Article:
The au­thor sug­gests that well­ness pro­grams are one pos­si­ble so­lu­tion be­cause they can gen­er­ate about $3.27 bil­lion in lower medical costs and $2.73 bil­lion in less ab­sen­teeism. And who reaps the ben­e­fits of greater pro­duc­tion and lower com­pany in­surance costs? The one bit of in­for­ma­tion I re­ally liked was the pro­posed “Bet­ter Health Re­wards” pro­gram that would re­ward se­niors (why only se­niors?) for achiev­ing lower weight, blood pres­sure, glu­cose and choles­terol lev­els. Those who have bet­ter eat­ing and ex­er­cise habits and main­tain good health should be re­warded with lower health in­surance rates if they have fewer re­sult­ing health prob­lems.

I be­gan a strictly vegan diet (or­ganic is good, but it is not nearly as good as vegan for your health) and af­ter only 28 days I had my blood tested and com­pared to the last time I had a blood panel done by my doc­tor. My choles­terol went from 187mg/DL to 142 mg/DL, my healthy HDL choles­terol went from 70 to 78 mg/DL, my LDL (lethal choles­terol) went from 105 down to 53 mg/DL went from 58 mg/DL to 50 mg/DL. I had a sig­nif­i­cant bone spur on my left ra­dius that is com­pletely gone now. I had a large leak­age (per my or­tho­pe­dist) at the last joint of my right thumb that got larger then smaller then larger for over three years. It has com­pletely gone away and has not re­turned. And these are just the things that can be seen. All of this is the re­sult of eat­ing strictly fruits, veg­eta­bles, nuts, grains, whole grain bread, ce­re­als, soy pro­tein prod­ucts, and al­mond milk. I have eaten no dairy, no fish, no poul­try, no lunch meats and no red meats of any kind. I won’t say it has been easy, but it has def­i­nitely been well worth it.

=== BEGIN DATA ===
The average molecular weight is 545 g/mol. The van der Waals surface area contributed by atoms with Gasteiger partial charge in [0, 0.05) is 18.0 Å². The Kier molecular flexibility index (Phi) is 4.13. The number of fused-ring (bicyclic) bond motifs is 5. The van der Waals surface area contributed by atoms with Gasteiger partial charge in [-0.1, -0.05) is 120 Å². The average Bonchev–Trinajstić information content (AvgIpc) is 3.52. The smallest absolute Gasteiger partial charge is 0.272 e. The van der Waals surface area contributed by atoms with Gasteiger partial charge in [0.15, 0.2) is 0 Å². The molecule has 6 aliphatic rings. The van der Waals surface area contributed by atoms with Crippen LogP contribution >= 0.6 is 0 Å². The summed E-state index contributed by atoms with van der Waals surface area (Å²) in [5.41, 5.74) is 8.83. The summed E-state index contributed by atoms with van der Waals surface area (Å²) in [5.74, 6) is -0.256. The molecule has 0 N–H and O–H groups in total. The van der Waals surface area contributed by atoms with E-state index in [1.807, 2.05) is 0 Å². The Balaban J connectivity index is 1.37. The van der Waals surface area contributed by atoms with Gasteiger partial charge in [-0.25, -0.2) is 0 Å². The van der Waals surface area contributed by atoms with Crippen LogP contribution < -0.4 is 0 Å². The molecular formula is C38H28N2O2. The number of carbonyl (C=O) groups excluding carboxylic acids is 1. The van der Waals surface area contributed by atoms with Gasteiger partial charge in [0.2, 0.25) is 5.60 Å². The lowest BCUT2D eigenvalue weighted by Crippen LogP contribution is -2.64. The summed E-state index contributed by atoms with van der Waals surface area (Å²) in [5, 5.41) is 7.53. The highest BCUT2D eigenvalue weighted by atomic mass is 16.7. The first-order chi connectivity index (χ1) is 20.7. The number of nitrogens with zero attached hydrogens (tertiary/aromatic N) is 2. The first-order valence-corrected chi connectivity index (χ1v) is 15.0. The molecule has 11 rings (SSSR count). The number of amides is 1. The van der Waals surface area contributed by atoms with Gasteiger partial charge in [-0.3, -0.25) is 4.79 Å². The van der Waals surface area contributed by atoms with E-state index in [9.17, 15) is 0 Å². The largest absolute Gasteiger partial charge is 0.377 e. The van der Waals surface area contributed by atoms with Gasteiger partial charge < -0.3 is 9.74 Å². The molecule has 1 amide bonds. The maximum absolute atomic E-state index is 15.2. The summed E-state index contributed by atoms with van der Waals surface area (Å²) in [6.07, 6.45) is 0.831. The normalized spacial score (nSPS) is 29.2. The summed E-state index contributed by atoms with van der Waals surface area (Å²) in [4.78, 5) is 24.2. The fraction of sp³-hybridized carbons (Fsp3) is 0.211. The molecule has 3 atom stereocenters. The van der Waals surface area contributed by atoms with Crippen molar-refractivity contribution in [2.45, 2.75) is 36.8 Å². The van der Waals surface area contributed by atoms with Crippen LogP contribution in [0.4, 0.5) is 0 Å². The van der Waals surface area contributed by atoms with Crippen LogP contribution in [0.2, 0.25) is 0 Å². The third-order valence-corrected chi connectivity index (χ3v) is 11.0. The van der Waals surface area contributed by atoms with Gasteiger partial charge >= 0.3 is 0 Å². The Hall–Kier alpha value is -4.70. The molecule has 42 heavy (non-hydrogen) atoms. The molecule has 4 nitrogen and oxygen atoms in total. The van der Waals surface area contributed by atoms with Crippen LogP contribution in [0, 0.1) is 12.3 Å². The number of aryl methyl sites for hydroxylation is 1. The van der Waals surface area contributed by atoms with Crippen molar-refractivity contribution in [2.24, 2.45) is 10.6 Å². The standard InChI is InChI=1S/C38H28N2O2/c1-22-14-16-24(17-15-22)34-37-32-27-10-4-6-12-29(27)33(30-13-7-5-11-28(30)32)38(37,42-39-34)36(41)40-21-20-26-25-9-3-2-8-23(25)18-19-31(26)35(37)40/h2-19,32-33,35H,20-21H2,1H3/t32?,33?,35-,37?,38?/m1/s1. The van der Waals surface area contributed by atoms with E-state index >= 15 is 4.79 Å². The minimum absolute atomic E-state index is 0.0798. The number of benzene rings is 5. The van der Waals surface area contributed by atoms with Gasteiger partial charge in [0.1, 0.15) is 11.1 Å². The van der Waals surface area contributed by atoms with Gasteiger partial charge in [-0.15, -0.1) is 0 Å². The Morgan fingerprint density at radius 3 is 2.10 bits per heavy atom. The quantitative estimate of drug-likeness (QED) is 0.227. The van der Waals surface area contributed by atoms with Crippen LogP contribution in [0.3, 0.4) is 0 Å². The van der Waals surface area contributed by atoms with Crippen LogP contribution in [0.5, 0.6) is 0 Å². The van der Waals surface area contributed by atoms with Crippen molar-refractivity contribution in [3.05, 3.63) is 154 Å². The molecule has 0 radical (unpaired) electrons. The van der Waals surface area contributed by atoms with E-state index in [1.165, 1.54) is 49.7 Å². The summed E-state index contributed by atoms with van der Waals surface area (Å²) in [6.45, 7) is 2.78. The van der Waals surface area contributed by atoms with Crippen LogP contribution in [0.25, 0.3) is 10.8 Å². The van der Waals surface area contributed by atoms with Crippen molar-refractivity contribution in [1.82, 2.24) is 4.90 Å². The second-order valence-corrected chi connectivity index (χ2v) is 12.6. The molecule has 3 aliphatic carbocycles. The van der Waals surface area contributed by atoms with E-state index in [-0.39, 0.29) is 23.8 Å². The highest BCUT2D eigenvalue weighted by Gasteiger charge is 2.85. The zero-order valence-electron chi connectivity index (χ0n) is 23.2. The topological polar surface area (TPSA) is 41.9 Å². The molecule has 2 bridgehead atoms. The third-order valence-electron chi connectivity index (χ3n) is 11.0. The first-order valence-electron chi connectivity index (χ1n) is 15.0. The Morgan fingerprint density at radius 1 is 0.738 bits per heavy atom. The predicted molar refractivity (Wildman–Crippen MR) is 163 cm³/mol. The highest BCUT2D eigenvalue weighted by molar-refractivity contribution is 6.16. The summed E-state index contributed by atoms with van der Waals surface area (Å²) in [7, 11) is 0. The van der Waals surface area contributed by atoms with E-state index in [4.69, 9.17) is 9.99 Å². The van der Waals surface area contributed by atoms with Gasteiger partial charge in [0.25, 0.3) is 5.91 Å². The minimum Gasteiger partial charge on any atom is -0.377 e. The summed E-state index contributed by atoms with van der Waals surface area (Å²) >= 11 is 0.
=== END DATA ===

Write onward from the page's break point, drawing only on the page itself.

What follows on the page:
The food in­dus­try, with the aid of the gov­ern­ment does ev­ery­thing to keep the pub­lic eat­ing all of these things. We even have pub­li­cized events such as hot dog eat­ing con­tests, where the win­ner gets paid for eat­ing dozens of hot dogs in a spec­i­fied time. We have big “Ba­con­fests” where peo­ple eat huge amounts of ba­con, we have huge chili cook offs, bar­beque cook offs, all you can eat crab legs, cook­ing shows, recipes with tons and tons of cheese, etc. Is it any won­der that we have a huge prob­lem with obe­sity in all ages, higher and higher rates of di­a­betes, kid­ney dis­ease, high rates of can­cer, heart at­tacks and strokes? Is it any won­der that our health care costs are huge in the U.S.? Amer­i­can cap­i­tal­ism thrives on all of this be­hav­ior and then hyp­o­crit­i­cally gripes about the “high costs of health care” and our in­abil­ity to take care of the health needs of all of our cit­i­zens. Mike Killingsworth Man­teca